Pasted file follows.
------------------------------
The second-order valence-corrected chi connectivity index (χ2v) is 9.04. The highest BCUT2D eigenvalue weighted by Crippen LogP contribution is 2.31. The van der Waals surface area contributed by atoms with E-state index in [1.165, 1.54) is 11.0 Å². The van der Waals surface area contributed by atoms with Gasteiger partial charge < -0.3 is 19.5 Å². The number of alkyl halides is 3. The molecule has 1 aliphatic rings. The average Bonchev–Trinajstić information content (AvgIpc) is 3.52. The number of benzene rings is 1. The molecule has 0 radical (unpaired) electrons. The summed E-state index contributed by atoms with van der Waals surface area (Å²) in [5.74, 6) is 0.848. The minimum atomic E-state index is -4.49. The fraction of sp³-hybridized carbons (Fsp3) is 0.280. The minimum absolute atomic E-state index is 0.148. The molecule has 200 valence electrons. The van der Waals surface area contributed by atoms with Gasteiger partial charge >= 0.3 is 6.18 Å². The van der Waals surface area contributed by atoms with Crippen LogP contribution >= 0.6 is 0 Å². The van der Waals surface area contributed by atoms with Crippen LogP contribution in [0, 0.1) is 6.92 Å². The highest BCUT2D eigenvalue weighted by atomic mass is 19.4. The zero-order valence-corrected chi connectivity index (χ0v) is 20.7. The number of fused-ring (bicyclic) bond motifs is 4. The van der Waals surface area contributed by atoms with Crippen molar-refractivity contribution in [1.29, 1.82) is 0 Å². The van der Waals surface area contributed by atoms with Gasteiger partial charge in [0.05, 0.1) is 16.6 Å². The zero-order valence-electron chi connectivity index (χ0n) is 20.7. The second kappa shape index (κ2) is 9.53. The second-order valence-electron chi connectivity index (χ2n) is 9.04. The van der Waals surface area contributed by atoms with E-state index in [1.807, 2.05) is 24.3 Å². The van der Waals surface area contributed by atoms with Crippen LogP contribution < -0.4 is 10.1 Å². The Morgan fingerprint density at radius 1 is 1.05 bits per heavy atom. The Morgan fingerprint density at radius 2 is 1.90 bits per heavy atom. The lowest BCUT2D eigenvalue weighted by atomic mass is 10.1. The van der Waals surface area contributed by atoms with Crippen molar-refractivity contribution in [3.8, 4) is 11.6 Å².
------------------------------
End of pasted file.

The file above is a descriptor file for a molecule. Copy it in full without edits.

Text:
The second-order valence-corrected chi connectivity index (χ2v) is 9.04. The highest BCUT2D eigenvalue weighted by Crippen LogP contribution is 2.31. The van der Waals surface area contributed by atoms with E-state index in [1.165, 1.54) is 11.0 Å². The van der Waals surface area contributed by atoms with Gasteiger partial charge < -0.3 is 19.5 Å². The number of alkyl halides is 3. The molecule has 1 aliphatic rings. The average Bonchev–Trinajstić information content (AvgIpc) is 3.52. The number of benzene rings is 1. The molecule has 0 radical (unpaired) electrons. The summed E-state index contributed by atoms with van der Waals surface area (Å²) in [5.74, 6) is 0.848. The minimum atomic E-state index is -4.49. The fraction of sp³-hybridized carbons (Fsp3) is 0.280. The minimum absolute atomic E-state index is 0.148. The molecule has 200 valence electrons. The van der Waals surface area contributed by atoms with Gasteiger partial charge >= 0.3 is 6.18 Å². The van der Waals surface area contributed by atoms with Crippen LogP contribution >= 0.6 is 0 Å². The van der Waals surface area contributed by atoms with Crippen LogP contribution in [0, 0.1) is 6.92 Å². The highest BCUT2D eigenvalue weighted by atomic mass is 19.4. The zero-order valence-corrected chi connectivity index (χ0v) is 20.7. The number of fused-ring (bicyclic) bond motifs is 4. The van der Waals surface area contributed by atoms with Crippen molar-refractivity contribution in [1.29, 1.82) is 0 Å². The van der Waals surface area contributed by atoms with Gasteiger partial charge in [0.05, 0.1) is 16.6 Å². The zero-order valence-electron chi connectivity index (χ0n) is 20.7. The second kappa shape index (κ2) is 9.53. The second-order valence-electron chi connectivity index (χ2n) is 9.04. The van der Waals surface area contributed by atoms with E-state index in [1.807, 2.05) is 24.3 Å². The van der Waals surface area contributed by atoms with Crippen LogP contribution < -0.4 is 10.1 Å². The Morgan fingerprint density at radius 1 is 1.05 bits per heavy atom. The Morgan fingerprint density at radius 2 is 1.90 bits per heavy atom. The lowest BCUT2D eigenvalue weighted by atomic mass is 10.1. The van der Waals surface area contributed by atoms with Crippen molar-refractivity contribution in [3.8, 4) is 11.6 Å².